China Underground > China Finance > China emphasizes its importance in the rare earths market: what are the rare earths and what is the role of China?

China emphasizes its importance in the rare earths market: what are the rare earths and what is the role of China?

Last Updated on 2022/02/06

In 2017, China was responsible for producing around 81% of the entire global supply of rare earths, mainly through its mining facilities in Inner Mongolia.

China holds 36.7% of world reserves.

Australia is the second country in terms of production, with 15% of world production.

During the last year, a trade war between China and the United States was fought with tariffs, bans, arrests, retaliations and various threats.

The US basically accuses Beijing of unfair practices, theft of technological property, forced technology transfer, espionage, imbalance in the trade balance, and various other more or less legitimate reasons.

Many of the accusations against China have been shared by other partner countries, but for geopolitical or more strictly economic reasons it has always been preferred to maintain a soft approach with the Chinese giant, which remains a sort of Eldorado for the foreign companies that manage to access to the local market.

China also is still the factory of the world, although in recent years some productions have been transferred abroad.

But China remains above all the main producer of the so-called rare earths, indispensable for the production of technology.

From 2010 China has constantly reduced the amount of rare earths extracted and ready for export, officially to preserve the limited quantity and to protect the environment.

Beijing over the two following years effectively reduced the amount of materials extracted by closing various mines.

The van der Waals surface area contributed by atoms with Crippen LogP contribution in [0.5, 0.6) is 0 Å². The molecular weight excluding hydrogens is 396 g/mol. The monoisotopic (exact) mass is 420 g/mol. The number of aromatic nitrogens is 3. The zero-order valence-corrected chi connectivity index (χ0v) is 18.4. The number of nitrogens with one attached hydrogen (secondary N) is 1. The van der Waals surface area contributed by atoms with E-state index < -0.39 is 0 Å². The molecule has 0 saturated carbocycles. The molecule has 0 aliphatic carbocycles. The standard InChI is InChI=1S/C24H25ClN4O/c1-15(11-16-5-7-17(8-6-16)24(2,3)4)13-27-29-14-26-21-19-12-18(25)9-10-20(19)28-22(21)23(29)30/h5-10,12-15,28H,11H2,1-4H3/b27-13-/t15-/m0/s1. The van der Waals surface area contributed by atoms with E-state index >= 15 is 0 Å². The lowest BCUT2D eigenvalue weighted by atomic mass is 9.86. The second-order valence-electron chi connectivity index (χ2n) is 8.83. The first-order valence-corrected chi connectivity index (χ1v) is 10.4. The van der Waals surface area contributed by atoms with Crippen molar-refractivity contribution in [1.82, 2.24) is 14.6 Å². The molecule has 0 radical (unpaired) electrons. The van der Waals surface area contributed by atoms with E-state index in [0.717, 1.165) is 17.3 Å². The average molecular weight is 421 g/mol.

The United States and Japan confronted China in 2012, accusing Beijing of artificially reducing exports.

These restrictions resulted in the weakening of some industrial sectors abroad, and the relocation of operations to China.

The restrictions, however, were not effective as hoped by the Chinese government, as in 2012 new sources became available in other countries such as Vietnam (from 2010), Malaysia, the United States, and Canada.

In the following two years, there was a drastic drop in the price of dysprosium oxide (from $ 994 per kilo in 2011 at $ 265 per kilo in 2014).

In August 2014, the WTO eventually accused China of breaking free trade agreements, forcing the removal of restrictions.

China in January 2015 removed all quota restrictions but did not remove the restriction on export licenses.

We are getting to the present day.

Xi Jinping this week has made two symbolic gestures: he laid a wreath at the monument of the Long March that cemented Mao’s rise to power, and visited a company specializing in rare earth mining in Jiangxi Province, JL Mag Rare-Earth, accompanied by Vice Premier Liu He, who is conducting these rounds of negotiations with the US.

The visit follows the recent inclusion of Huawei in a blacklist.

The Chinese technology giant is a symbol of PRC innovation, also because it was founded by a former engineer of the People’s Liberation Army.

The Ace in the hands of Beijing

The state-owned media Global Times said Xi’s visit had “offered huge support to the critical industry that has been widely viewed as a form of leverage for China in the trade war with the US.”

Previously, Global Times said US demands for rare earth minerals were “an ace in Beijing’s hand.”

“It will take many years if the US wants to rebuild its rare-earth industry and increase its domestic supply to reduce its dependence on China’s minerals.

That’s long enough for China to win a trade war against the US, during which time China’s monopoly on the production of rare earths will help Beijing control the lifeblood of the US high-technology sector.

It will test China’s wisdom in deciding how to fully utilize its advantage in rare earths. “

The problems of the rare earths are their extraction and their refining, which are from an environmental point of view, devastating.

Rare earths also differ from other resources such as coal or oil, because they do not require a large and constant supply.

Many of the products made with rare earths require a modest quantity.

For this reason, they have also been called “the vitamins of modern technology”.

The United States has large reserves of rare earths and new deposits have been identified in Japan, Southeast Asia, Australia, and Africa.

Some companies like Apple recently begun to innovate how they use rare earths, recycling rare earth materials from old products.

Source: wikipedia, cnn, financial time , global times

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